by Kathryn T.
I had some familiarity with computers before I joined the Intelligent Systems for Assessing Aging Changes (ISAAC) study three and a half years ago. I had two “hand-me-down” computers from my son, but these were out of date when I got the ISAAC computer.
The OHSU research center set up the computer equipment in my home. It used motion sensors and computers to track my activity and monitor my health. The ISAAC study is designed to collect information about normal aging and give researchers information about any changes over time. It also tests monitoring equipment that may someday be common in older people’s homes.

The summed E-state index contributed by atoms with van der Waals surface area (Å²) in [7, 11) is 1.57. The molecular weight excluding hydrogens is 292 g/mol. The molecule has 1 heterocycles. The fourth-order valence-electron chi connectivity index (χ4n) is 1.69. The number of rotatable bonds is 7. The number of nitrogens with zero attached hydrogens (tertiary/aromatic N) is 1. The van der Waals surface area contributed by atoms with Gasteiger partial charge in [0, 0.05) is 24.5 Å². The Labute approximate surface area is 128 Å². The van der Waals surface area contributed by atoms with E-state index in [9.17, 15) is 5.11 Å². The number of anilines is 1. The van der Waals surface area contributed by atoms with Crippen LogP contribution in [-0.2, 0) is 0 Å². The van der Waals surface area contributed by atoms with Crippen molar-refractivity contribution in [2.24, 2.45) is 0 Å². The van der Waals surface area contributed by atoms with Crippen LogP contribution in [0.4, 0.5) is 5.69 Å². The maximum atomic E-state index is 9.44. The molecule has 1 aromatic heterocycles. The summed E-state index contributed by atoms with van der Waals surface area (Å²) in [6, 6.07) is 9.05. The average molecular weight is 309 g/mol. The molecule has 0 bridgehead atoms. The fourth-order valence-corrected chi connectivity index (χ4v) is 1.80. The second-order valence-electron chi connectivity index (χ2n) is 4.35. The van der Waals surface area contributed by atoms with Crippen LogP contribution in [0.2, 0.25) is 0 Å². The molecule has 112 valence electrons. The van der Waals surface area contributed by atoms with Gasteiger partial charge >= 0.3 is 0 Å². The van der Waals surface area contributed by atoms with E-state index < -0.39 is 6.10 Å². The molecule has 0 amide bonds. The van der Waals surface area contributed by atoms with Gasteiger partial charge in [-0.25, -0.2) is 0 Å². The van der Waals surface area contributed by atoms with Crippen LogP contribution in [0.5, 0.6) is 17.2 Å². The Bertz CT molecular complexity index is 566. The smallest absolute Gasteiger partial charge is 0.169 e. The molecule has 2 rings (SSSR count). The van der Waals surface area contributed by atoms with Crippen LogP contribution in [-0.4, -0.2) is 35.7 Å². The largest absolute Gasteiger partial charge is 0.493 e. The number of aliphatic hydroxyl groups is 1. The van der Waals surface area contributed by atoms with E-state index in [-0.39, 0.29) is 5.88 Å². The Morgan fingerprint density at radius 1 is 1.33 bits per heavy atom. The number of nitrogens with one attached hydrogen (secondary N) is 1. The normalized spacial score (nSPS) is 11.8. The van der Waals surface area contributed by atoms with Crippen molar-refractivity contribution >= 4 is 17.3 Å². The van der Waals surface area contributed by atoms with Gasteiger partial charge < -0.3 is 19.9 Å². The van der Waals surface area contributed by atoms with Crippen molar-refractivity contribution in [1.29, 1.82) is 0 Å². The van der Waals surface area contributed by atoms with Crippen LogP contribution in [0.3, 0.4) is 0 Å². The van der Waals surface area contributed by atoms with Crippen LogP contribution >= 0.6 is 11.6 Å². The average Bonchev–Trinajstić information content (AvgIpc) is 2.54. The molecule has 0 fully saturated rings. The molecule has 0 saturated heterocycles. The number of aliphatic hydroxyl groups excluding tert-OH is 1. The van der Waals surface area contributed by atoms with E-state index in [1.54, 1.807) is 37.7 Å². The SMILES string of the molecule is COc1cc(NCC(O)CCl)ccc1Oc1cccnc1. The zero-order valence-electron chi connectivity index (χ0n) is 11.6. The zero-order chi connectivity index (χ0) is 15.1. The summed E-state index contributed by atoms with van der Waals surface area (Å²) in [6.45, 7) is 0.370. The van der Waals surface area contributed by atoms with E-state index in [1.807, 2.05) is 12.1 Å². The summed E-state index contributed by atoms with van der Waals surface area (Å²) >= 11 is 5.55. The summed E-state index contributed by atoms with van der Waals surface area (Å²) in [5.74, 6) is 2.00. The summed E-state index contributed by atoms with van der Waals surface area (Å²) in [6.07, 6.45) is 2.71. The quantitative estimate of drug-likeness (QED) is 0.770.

For the study, I filled out a weekly health questionnaire. I also met regularly with Colette Duncan from OHSU, who came to my home and tested my memory skills. I played computer games that were designed to support and test my brain health over time.
When my son encouraged me to document my memories of life as a child during the Great Depression, I took on the project with the help of my ISAAC computer. Over two years, I gathered pictures and stories from family members. The resulting history combines information from my mother’s writings, online genealogies and, of course, my own memories. Using the computer, I wrote and designed the final document. I only needed a little help with scanning pictures.
Being involved in OHSU’s research on aging helped me keep up with modern technology. It gave me access to the latest health information and helped me stay involved with my family and community. Plus, just living daily life as an ISAAC participant helped me make a contribution to research that will benefit future generations.
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